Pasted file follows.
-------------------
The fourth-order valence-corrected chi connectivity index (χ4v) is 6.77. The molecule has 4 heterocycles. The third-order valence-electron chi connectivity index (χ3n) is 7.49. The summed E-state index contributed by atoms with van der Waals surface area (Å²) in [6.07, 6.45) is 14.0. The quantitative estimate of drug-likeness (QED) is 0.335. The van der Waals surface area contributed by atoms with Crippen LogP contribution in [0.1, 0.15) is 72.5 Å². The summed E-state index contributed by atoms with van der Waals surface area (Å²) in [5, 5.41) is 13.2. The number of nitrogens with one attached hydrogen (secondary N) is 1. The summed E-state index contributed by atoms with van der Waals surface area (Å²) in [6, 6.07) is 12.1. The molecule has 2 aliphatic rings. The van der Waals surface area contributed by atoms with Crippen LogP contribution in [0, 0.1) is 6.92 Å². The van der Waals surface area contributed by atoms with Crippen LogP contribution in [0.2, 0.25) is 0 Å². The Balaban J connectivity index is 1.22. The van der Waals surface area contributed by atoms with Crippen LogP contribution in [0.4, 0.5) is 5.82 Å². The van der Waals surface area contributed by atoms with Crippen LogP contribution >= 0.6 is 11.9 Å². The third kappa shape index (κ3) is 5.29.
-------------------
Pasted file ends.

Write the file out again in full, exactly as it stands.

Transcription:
The fourth-order valence-corrected chi connectivity index (χ4v) is 6.77. The molecule has 4 heterocycles. The third-order valence-electron chi connectivity index (χ3n) is 7.49. The summed E-state index contributed by atoms with van der Waals surface area (Å²) in [6.07, 6.45) is 14.0. The quantitative estimate of drug-likeness (QED) is 0.335. The van der Waals surface area contributed by atoms with Crippen LogP contribution in [0.1, 0.15) is 72.5 Å². The summed E-state index contributed by atoms with van der Waals surface area (Å²) in [5, 5.41) is 13.2. The number of nitrogens with one attached hydrogen (secondary N) is 1. The summed E-state index contributed by atoms with van der Waals surface area (Å²) in [6, 6.07) is 12.1. The molecule has 2 aliphatic rings. The van der Waals surface area contributed by atoms with Crippen LogP contribution in [0, 0.1) is 6.92 Å². The van der Waals surface area contributed by atoms with Crippen LogP contribution in [0.2, 0.25) is 0 Å². The Balaban J connectivity index is 1.22. The van der Waals surface area contributed by atoms with Crippen LogP contribution in [0.4, 0.5) is 5.82 Å². The van der Waals surface area contributed by atoms with Crippen LogP contribution >= 0.6 is 11.9 Å². The third kappa shape index (κ3) is 5.29.